Ciber, a veteran IT products and services provider that brings in nearly $1 billion in annual revenue yet flies way below most people’s radar, has released a new product that many enterprises may want to use immediately: It automates application modernization.
With operating systems, mobile and desktop business computers, business requirements and other factors constantly evolving or reaching end of life, legacy business applications — even though they work satisfactorily — simply cannot keep up with all this change and become outdated, often through no fault of their own.
Ciber Momentum, powered by the company’s Engineer re-platforms application, was launched Aug. 12 to help enterprises move their applications safely to modern architectures. The new package removes the drudgery of de-commissioning old versions of apps and installing new versions, not to mention the retraining of employees and reconfiguration of systems.
Ciber claims that Engineer delivers high-quality code that is 80 percent to 85 percent software-generated without any proprietary lock-in or additional software burden–saving a lot of time compared to traditional, manual and tool-based conversion. Ciber Momentum automates the process by transforming legacy applications into cloud-, mobile- and digital-ready business apps.
“A lot of CIOs look at application modernization as a top initiative and investment priority,” Michael Boustridge, Ciber’s president and CEO, told eWEEK. “Until now, application modernization was predominately a people-based model and involved laboriously rewriting software.”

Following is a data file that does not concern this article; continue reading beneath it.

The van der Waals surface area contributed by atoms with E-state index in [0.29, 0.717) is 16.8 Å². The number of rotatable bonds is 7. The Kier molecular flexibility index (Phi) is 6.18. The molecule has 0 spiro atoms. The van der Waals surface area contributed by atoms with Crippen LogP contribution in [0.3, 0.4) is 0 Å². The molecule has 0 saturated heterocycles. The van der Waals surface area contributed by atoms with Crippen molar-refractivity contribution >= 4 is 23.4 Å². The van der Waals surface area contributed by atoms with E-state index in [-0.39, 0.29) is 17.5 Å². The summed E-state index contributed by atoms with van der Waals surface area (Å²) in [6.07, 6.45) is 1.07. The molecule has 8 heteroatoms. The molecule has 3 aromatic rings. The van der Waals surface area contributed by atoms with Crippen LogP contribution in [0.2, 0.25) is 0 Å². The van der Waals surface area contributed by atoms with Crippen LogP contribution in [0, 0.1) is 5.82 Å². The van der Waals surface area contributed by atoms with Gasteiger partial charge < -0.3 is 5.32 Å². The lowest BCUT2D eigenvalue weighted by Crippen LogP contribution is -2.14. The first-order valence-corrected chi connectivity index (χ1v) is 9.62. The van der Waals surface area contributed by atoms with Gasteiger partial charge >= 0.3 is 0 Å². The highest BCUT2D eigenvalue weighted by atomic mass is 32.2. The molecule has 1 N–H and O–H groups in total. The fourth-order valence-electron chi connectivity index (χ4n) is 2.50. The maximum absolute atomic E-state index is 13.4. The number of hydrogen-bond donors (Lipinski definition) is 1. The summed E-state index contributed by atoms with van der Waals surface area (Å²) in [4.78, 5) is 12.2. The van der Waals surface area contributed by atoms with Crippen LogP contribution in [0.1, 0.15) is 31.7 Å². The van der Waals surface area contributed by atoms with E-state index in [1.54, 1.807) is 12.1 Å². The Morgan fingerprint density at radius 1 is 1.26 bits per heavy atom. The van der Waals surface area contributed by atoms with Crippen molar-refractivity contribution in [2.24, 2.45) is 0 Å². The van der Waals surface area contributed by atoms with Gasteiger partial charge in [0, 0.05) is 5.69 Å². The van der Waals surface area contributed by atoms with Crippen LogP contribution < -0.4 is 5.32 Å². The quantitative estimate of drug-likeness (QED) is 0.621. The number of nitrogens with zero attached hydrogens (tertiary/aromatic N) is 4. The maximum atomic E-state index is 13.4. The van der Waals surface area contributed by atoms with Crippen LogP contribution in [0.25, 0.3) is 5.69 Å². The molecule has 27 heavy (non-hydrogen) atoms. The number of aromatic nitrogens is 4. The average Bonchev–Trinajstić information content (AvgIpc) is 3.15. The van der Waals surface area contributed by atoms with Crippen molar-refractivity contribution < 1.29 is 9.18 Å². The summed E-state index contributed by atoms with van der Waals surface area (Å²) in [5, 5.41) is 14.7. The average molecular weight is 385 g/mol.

Using Ciber Momentum, according to Boustridge, enterprises can:
–shift the IT labor pyramid to be more competitive in talent, capabilities and cost;
–free up time spent on application maintenance for strategic, market-driven initiatives;
–give users access to information anytime, anywhere via the cloud, and
–extend the value of application investments today, tomorrow and well into the future.
Another driver for this type of functionality is the fact that legacy applications are a major barrier to cloud migration. Ciber Momentum re-architects legacy applications into cloud-ready business solutions that meet the needs of social and mobile users, Boustridge said.
Ciber, based in Greenwood Village, Colo., a suburb of Denver, was founded in 1974. It built itself atop the acquisitions of 66 other companies. Ciber makes and maintains 15 suites of software and services, has 6,500 employees, and still does business with its first customer, the Ford Motor Co., Boustridge told eWEEK.
Acquiring 66 companies undoubtedly made for some very complicated IT, sales, HR, accounting and CRM system problems, as well as relationships.
“A lot of the ‘spaghetti’ had to be undone, so we’ve put in a new organizational structure that’s got the word ‘global’ in it,” Boustridge, a former chief marketing officer at EDS and division president of British Telecom, said.
Since the Y2K days of the late ’90s, when there was a plethora of specially built applications designed to read old (pre-2000) code and replace it with new post-2000 code, there really hasn’t been anything in the marketplace that performs the same general function, Boustridge said.
“CSC came out recently with a CIO survey that said up to 70 percent of IT budgets are constrained because they support all of the old apps, and only 30 percent of the money is being spent on new applications,” Boustridge said. “Yet the demand to move to the cloud and to a modernized environment is more prolific, and the buyer has been shifted from the IT guy to multiple business units, and the business units are saying, ‘I can’t wait, I’m just going to do some cloud-type services,’ which is why Amazon AWS and everyone else have taken off.”
Ciber Momentum is globally available now. For more information, go here.